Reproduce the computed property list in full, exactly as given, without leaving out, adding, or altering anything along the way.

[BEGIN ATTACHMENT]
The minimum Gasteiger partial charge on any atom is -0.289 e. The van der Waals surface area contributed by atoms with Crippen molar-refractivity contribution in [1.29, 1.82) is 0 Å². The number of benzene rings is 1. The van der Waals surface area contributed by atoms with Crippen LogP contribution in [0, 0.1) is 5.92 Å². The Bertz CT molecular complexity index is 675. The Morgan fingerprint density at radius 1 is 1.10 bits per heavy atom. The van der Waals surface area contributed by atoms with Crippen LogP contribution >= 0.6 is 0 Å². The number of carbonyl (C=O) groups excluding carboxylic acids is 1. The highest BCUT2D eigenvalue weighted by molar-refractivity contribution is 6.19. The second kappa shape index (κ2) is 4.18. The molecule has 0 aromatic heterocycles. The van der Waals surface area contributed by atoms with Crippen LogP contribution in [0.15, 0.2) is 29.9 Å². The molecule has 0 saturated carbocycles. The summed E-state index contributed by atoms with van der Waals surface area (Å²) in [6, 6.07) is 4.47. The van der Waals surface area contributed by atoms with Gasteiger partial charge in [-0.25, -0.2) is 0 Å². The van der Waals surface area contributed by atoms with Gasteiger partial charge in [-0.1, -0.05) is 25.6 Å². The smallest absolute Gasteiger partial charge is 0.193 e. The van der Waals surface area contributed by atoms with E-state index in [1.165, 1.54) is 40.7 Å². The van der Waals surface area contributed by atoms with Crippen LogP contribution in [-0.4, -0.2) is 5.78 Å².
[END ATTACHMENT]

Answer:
The minimum Gasteiger partial charge on any atom is -0.289 e. The van der Waals surface area contributed by atoms with Crippen molar-refractivity contribution in [1.29, 1.82) is 0 Å². The number of benzene rings is 1. The van der Waals surface area contributed by atoms with Crippen LogP contribution in [0, 0.1) is 5.92 Å². The Bertz CT molecular complexity index is 675. The Morgan fingerprint density at radius 1 is 1.10 bits per heavy atom. The van der Waals surface area contributed by atoms with Crippen LogP contribution >= 0.6 is 0 Å². The number of carbonyl (C=O) groups excluding carboxylic acids is 1. The highest BCUT2D eigenvalue weighted by molar-refractivity contribution is 6.19. The second kappa shape index (κ2) is 4.18. The molecule has 0 aromatic heterocycles. The van der Waals surface area contributed by atoms with Crippen LogP contribution in [0.15, 0.2) is 29.9 Å². The molecule has 0 saturated carbocycles. The summed E-state index contributed by atoms with van der Waals surface area (Å²) in [6, 6.07) is 4.47. The van der Waals surface area contributed by atoms with Gasteiger partial charge in [-0.25, -0.2) is 0 Å². The van der Waals surface area contributed by atoms with Gasteiger partial charge in [-0.1, -0.05) is 25.6 Å². The smallest absolute Gasteiger partial charge is 0.193 e. The van der Waals surface area contributed by atoms with E-state index in [1.165, 1.54) is 40.7 Å². The van der Waals surface area contributed by atoms with Crippen LogP contribution in [-0.4, -0.2) is 5.78 Å².